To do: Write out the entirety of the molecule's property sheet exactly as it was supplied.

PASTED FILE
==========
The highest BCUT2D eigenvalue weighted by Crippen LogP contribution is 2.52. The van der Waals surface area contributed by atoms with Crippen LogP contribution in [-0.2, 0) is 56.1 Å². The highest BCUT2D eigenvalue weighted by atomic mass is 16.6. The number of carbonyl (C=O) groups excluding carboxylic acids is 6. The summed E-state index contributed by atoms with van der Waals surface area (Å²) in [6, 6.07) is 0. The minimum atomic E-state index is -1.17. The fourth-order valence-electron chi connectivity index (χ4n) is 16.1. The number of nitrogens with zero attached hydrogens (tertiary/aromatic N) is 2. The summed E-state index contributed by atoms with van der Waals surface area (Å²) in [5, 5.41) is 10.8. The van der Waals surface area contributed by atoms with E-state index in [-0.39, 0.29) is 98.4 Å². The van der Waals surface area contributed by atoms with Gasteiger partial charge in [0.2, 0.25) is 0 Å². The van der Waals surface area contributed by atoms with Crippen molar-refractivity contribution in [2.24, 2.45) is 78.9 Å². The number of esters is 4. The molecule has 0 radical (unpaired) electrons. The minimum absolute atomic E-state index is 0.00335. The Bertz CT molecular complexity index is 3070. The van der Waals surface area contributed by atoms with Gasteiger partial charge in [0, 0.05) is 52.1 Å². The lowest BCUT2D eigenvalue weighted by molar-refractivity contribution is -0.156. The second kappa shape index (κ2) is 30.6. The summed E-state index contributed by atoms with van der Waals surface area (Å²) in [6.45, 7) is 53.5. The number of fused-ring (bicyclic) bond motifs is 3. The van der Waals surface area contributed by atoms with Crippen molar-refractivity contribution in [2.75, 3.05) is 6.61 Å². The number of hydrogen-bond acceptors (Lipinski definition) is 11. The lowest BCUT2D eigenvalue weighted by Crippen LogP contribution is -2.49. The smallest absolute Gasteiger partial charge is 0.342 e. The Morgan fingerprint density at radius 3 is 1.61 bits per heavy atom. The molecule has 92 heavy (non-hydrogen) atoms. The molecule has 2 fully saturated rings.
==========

The highest BCUT2D eigenvalue weighted by Crippen LogP contribution is 2.52. The van der Waals surface area contributed by atoms with Crippen LogP contribution in [-0.2, 0) is 56.1 Å². The highest BCUT2D eigenvalue weighted by atomic mass is 16.6. The number of carbonyl (C=O) groups excluding carboxylic acids is 6. The summed E-state index contributed by atoms with van der Waals surface area (Å²) in [6, 6.07) is 0. The minimum atomic E-state index is -1.17. The fourth-order valence-electron chi connectivity index (χ4n) is 16.1. The number of nitrogens with zero attached hydrogens (tertiary/aromatic N) is 2. The summed E-state index contributed by atoms with van der Waals surface area (Å²) in [5, 5.41) is 10.8. The van der Waals surface area contributed by atoms with E-state index in [-0.39, 0.29) is 98.4 Å². The van der Waals surface area contributed by atoms with Gasteiger partial charge in [0.2, 0.25) is 0 Å². The van der Waals surface area contributed by atoms with Crippen molar-refractivity contribution in [2.24, 2.45) is 78.9 Å². The number of esters is 4. The molecule has 0 radical (unpaired) electrons. The minimum absolute atomic E-state index is 0.00335. The Bertz CT molecular complexity index is 3070. The van der Waals surface area contributed by atoms with Gasteiger partial charge in [0, 0.05) is 52.1 Å². The lowest BCUT2D eigenvalue weighted by molar-refractivity contribution is -0.156. The second kappa shape index (κ2) is 30.6. The summed E-state index contributed by atoms with van der Waals surface area (Å²) in [6.45, 7) is 53.5. The number of fused-ring (bicyclic) bond motifs is 3. The van der Waals surface area contributed by atoms with Crippen molar-refractivity contribution in [2.75, 3.05) is 6.61 Å². The number of hydrogen-bond acceptors (Lipinski definition) is 11. The lowest BCUT2D eigenvalue weighted by Crippen LogP contribution is -2.49. The smallest absolute Gasteiger partial charge is 0.342 e. The Morgan fingerprint density at radius 3 is 1.61 bits per heavy atom. The molecule has 92 heavy (non-hydrogen) atoms. The molecule has 2 fully saturated rings.